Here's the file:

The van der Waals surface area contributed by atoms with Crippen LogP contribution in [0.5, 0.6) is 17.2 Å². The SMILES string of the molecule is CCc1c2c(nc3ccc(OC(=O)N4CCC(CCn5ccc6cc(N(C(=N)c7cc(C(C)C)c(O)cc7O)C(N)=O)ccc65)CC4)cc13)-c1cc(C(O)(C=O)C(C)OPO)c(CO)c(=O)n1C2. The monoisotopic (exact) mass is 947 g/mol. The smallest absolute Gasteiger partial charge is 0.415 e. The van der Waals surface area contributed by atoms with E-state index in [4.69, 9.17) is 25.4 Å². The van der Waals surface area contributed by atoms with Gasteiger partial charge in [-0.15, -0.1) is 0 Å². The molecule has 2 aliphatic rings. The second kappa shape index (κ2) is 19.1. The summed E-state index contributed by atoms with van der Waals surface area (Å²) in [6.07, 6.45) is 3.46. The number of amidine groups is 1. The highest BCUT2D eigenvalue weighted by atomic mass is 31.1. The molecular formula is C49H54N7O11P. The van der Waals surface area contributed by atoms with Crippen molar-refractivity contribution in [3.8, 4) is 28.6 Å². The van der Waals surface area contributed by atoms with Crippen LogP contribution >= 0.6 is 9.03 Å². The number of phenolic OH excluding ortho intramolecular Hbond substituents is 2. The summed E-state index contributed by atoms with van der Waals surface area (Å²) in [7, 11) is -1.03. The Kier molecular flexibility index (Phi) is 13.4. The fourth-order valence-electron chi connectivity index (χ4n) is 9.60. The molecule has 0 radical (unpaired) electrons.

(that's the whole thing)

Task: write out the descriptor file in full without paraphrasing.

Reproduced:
The van der Waals surface area contributed by atoms with Crippen LogP contribution in [0.5, 0.6) is 17.2 Å². The SMILES string of the molecule is CCc1c2c(nc3ccc(OC(=O)N4CCC(CCn5ccc6cc(N(C(=N)c7cc(C(C)C)c(O)cc7O)C(N)=O)ccc65)CC4)cc13)-c1cc(C(O)(C=O)C(C)OPO)c(CO)c(=O)n1C2. The monoisotopic (exact) mass is 947 g/mol. The smallest absolute Gasteiger partial charge is 0.415 e. The van der Waals surface area contributed by atoms with E-state index in [4.69, 9.17) is 25.4 Å². The van der Waals surface area contributed by atoms with Gasteiger partial charge in [-0.15, -0.1) is 0 Å². The molecule has 2 aliphatic rings. The second kappa shape index (κ2) is 19.1. The summed E-state index contributed by atoms with van der Waals surface area (Å²) in [6.07, 6.45) is 3.46. The number of amidine groups is 1. The highest BCUT2D eigenvalue weighted by atomic mass is 31.1. The molecular formula is C49H54N7O11P. The van der Waals surface area contributed by atoms with Crippen molar-refractivity contribution in [3.8, 4) is 28.6 Å². The van der Waals surface area contributed by atoms with Crippen LogP contribution >= 0.6 is 9.03 Å². The number of phenolic OH excluding ortho intramolecular Hbond substituents is 2. The summed E-state index contributed by atoms with van der Waals surface area (Å²) in [7, 11) is -1.03. The Kier molecular flexibility index (Phi) is 13.4. The fourth-order valence-electron chi connectivity index (χ4n) is 9.60. The molecule has 0 radical (unpaired) electrons.